Jacob Abrams wrote about The LION 90.7fm’s recent move at Penn State into a new, central facility. The new facility for student broadcasters was something that was whispered about when I first became involved almost ten years ago, so it’s gratifying to see the new space come to fruition.

I’ve written before about the Penn State Media Association and its role in supporting student broadcasters, and Abrams’s piece brought me back to the principles that have defined the cultural/institutional DNA of The LION 90.7fm since its 1995 founding.

They’re principles that have been in the air in one form or another since the earliest days of Penn State student broadcasting. They’re principles that have been described with slightly different language over many generations, discoverable in University Archives at Pattee Library, but they’re principles that retain a fundamentally similar character since the Senior Gift of the Class of 1912 supported the creation of WPSC. And I don’t think anyone has written these down in a long time:

  1. Independently programmed and operated, led by an elected student president and general manager.
  2. Mission of public service to entire Penn State and Central Pennsylvania communities, realized through open membership to students of any academic major as well as community members.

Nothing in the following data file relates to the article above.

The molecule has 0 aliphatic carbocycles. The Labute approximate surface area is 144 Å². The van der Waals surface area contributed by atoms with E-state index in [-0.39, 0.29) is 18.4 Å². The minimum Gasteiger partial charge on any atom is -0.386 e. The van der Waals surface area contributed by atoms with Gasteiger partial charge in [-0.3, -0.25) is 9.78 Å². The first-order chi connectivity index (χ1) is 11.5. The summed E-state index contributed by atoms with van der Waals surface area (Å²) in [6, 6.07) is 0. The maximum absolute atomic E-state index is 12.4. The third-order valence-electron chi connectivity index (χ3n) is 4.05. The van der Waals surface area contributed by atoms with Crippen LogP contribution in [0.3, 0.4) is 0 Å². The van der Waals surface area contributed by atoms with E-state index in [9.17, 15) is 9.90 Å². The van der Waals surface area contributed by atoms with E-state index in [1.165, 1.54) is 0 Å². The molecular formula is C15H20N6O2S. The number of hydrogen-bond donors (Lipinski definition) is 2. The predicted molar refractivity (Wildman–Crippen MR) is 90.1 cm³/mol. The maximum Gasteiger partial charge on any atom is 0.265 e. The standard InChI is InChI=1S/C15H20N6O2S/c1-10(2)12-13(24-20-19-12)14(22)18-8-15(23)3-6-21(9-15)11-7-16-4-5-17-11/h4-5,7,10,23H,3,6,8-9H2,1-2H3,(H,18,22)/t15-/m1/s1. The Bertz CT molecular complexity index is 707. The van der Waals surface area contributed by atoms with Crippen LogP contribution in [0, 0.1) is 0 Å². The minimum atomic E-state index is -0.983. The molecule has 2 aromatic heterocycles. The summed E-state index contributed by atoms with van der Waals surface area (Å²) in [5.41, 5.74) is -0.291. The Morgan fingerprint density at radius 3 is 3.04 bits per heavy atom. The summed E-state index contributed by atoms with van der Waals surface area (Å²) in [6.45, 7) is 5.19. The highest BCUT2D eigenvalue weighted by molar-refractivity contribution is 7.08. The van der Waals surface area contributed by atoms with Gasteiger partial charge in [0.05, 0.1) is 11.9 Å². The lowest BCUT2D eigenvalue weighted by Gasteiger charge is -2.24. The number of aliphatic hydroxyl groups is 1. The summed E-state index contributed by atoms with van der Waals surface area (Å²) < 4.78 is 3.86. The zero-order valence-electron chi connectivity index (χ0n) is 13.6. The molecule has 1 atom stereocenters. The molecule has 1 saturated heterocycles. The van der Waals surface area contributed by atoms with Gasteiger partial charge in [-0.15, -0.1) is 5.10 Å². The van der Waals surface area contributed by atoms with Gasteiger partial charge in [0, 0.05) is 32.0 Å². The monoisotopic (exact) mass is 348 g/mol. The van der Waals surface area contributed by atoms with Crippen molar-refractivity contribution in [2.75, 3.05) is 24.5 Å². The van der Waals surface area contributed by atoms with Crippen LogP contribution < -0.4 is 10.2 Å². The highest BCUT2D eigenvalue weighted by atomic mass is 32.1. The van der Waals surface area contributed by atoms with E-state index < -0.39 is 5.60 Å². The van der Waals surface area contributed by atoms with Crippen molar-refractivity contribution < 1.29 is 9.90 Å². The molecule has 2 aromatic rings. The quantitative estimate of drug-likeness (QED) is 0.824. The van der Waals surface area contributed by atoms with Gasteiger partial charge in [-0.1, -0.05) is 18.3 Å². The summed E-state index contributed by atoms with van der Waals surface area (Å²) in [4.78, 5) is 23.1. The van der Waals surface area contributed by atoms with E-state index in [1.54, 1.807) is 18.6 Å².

3. Institutionally supported through technical, professional, financial, and legal support that respects freedom of thought and expression.

These principles have set Penn State student broadcasting apart from its national peers, and they’ve worked to create and sustain a tremendously unique spirit across generations. Remarkably, even during periods when The LION 90.7fm has served as a necessary iconoclast, it has traditionally done so in the spirit of improving Penn State as an institution and family.

At most colleges and universities, student broadcasting is run in practice by professional faculty or staff. And it’s typically treated as a learning laboratory rather than as a mission-driven public service. And it’s typically limited to students in the College of Communications or an equivalent academic speciality. And the cumulative effect at peer institutions is typically a dramatically narrower and less relevant media voice.

So Penn State students and alumni are celebrating two decades of student broadcasting and the principles that have made them worth celebrating. It’s why the Penn State Media Association is building—with the help of new and old friends (and hopefully you)—a scholarship for The LION 90.7fm’s students that is making more than $5,000 per academic year available in tuition assistance.

In parallel, if there’s any single area that I hope to see improvement at Penn State for better supported student media, it concerns The LION 90.7fm’s third principle.

Adequate institutional support that respects the first two principles remains an area that has always been more aspirational than actual. It’s my dream that Penn State’s Office of Student Affairs, the University Park Undergraduate Association, and The LION 90.7fm can eventually work together through the Student Activity Fee Board to establish a new class of student organizations that would provide annual, automatic student activity fee allocations to student media organizations.